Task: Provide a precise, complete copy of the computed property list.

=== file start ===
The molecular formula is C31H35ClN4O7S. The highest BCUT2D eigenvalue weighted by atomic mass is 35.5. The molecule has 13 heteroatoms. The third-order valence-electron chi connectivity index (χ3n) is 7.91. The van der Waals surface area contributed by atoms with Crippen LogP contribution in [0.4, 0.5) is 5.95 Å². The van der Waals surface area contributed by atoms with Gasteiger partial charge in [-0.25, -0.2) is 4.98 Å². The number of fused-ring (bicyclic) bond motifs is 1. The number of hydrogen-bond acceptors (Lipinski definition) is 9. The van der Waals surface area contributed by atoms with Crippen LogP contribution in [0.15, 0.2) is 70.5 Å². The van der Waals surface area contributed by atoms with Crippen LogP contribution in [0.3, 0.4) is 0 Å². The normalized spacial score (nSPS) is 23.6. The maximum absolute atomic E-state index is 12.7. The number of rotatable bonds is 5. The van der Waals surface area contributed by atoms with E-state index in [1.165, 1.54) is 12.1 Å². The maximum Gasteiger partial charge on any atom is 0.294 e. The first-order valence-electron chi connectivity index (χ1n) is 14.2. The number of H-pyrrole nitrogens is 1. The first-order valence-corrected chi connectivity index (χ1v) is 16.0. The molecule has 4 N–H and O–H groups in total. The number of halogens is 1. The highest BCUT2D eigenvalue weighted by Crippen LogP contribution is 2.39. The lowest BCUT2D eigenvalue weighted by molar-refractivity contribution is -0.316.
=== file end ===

The molecular formula is C31H35ClN4O7S. The highest BCUT2D eigenvalue weighted by atomic mass is 35.5. The molecule has 13 heteroatoms. The third-order valence-electron chi connectivity index (χ3n) is 7.91. The van der Waals surface area contributed by atoms with Crippen LogP contribution in [0.4, 0.5) is 5.95 Å². The van der Waals surface area contributed by atoms with Gasteiger partial charge in [-0.25, -0.2) is 4.98 Å². The number of fused-ring (bicyclic) bond motifs is 1. The number of hydrogen-bond acceptors (Lipinski definition) is 9. The van der Waals surface area contributed by atoms with Crippen LogP contribution in [0.15, 0.2) is 70.5 Å². The van der Waals surface area contributed by atoms with Crippen LogP contribution in [0.3, 0.4) is 0 Å². The normalized spacial score (nSPS) is 23.6. The maximum absolute atomic E-state index is 12.7. The number of rotatable bonds is 5. The van der Waals surface area contributed by atoms with E-state index in [1.165, 1.54) is 12.1 Å². The maximum Gasteiger partial charge on any atom is 0.294 e. The first-order valence-electron chi connectivity index (χ1n) is 14.2. The number of H-pyrrole nitrogens is 1. The first-order valence-corrected chi connectivity index (χ1v) is 16.0. The molecule has 4 N–H and O–H groups in total. The number of halogens is 1. The highest BCUT2D eigenvalue weighted by Crippen LogP contribution is 2.39. The lowest BCUT2D eigenvalue weighted by molar-refractivity contribution is -0.316.